Toys ‘R’ Us is coming back from the dead, but you might not recognize it. The new stores won’t have aisles and aisles of toys stacked high. They will be smaller, with toys on display for kids to play with and spaces for toy demonstrations and events. Brand partners will have dedicated spaces within the store.
The toy retailer said on Thursday it is teaming up with next-generation retail and tech company b8ta to reinvent itself, and it plans to open two stores this fall as part of its rebirth.
“We’ve got the chance to take a completely blank piece of canvas and paint what a new store looks like,” said Richard Barry, CEO of Tru Kids Brands. Tru Kids Brands, the parent company that owns the Toys ‘R’ Us trademarks, has formed a joint venture with b8ta to create a toy store inspired by the b8ta model of retail spaces as interactive showcases for new products.
Phillip Raub, cofounder and president of b8ta, was a Toys ‘R’ Us kid growing up and he remembers the stores as fun places where he could run around in the aisles and play with new toys.
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“We want to create an environment that is going to be a really exciting place people want to come back to over and over again,” Raub said.
The new concept will be launched in two high-traffic shopping malls—The Galleria in Houston, and Westfield Garden State Plaza in Paramus, New Jersey. They are expected to open in November, Barry said. The initial stores will each be about 6,500 square feet, roughly a quarter of the size of a traditional Toys ‘R’ Us store.
Raub said the partners expect to have 10 of the reborn Toys ‘R’ Us stores open by the end of 2020. Future stores will be slightly larger than the first two, at about 10,000 square feet, he said.
With b8ta, Tru Kids has chosen to work with a company founded four years ago with the mission of reinventing retail. It started with an experimental store in Palo Alto that sold mostly consumer electronics. Manufacturers paid to exhibit products, and shoppers were encouraged to interact with the products.
There now are 17 b8ta stores around the country, in high profile locations like Hudson Yards in Manhattan. Macy’s became a minor investor in the company, and partnered with b8ta to operate its The Market@Macy’s pop-up shops, where it rents display space to vendors.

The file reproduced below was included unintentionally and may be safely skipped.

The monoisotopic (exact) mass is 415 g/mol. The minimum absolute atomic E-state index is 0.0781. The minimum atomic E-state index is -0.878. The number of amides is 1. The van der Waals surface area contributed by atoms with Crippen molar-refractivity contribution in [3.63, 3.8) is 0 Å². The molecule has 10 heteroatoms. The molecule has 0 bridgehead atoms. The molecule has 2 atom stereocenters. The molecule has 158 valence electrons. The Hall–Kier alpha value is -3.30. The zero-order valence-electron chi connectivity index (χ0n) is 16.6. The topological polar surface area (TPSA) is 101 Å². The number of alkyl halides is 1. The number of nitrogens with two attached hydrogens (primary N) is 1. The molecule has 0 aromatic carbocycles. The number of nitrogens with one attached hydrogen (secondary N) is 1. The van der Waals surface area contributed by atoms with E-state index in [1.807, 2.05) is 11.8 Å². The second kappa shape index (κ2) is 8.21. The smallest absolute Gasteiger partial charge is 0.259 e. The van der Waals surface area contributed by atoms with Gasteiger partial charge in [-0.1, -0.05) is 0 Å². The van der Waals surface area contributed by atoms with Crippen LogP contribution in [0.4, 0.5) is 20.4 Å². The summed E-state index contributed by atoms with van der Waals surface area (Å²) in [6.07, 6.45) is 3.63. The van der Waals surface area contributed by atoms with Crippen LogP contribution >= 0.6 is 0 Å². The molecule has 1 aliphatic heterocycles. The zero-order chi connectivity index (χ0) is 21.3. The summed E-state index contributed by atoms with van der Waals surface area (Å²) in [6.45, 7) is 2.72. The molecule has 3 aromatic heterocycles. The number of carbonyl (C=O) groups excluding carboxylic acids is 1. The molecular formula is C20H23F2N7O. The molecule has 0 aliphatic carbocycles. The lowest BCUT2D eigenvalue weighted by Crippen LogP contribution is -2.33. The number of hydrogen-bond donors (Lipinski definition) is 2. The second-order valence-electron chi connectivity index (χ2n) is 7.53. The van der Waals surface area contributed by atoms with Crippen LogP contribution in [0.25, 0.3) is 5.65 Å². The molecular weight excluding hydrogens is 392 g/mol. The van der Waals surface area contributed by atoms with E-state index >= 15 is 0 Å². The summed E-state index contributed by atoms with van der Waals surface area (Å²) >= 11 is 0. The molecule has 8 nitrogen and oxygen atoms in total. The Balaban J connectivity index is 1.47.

It calls its business model “retail as a service,” and it has created software that helps retailers manage renting out display space to a rotating roster of vendors and that can collect feedback from shoppers and connect them with ways to shop online, if that is what they prefer.
While the reborn Toys ‘R’ Us stores will be a 50-50 partnership with b8ta, the b8ta name won’t be see in the stores. They will be branded entirely as Toys ‘R’ Us stores, using the traditional logos, which are owned by Tru Kids following the bankruptcy and liquidation of Toys ‘R’ Us.
Barry said the new stores will have both “analog” experiences such as play areas and toy demonstrations, and “digital” experiences. The brand stores “will have screens and kiosks that will allow you to not only buy the assortment that physically there in the store, but to link to toysrus.com and buy as wide an assortment as you might want,” he said.
The Toys ‘R’ Us stores won’t be just showrooms. They also will have merchandise in stock for immediate purchases. “It would be quite a miserable experience in a toy store not to be able to buy things,” Barry said.
And while it is being reborn, the new Toys ‘R’ Us plans to remember its roots. “Toys ‘R’ Us is a 70-year-old brand with an incredible heritage and we’re going to rely on that heritage,” Barry said.
And shoppers can expect to see a familiar face in the new stores. The beloved Toys ‘R’ Us mascot, Geoffrey, is still part of the team: a huge Geoffrey figure will be on display at the entrances, ready for selfies.
Date: July 25, 2019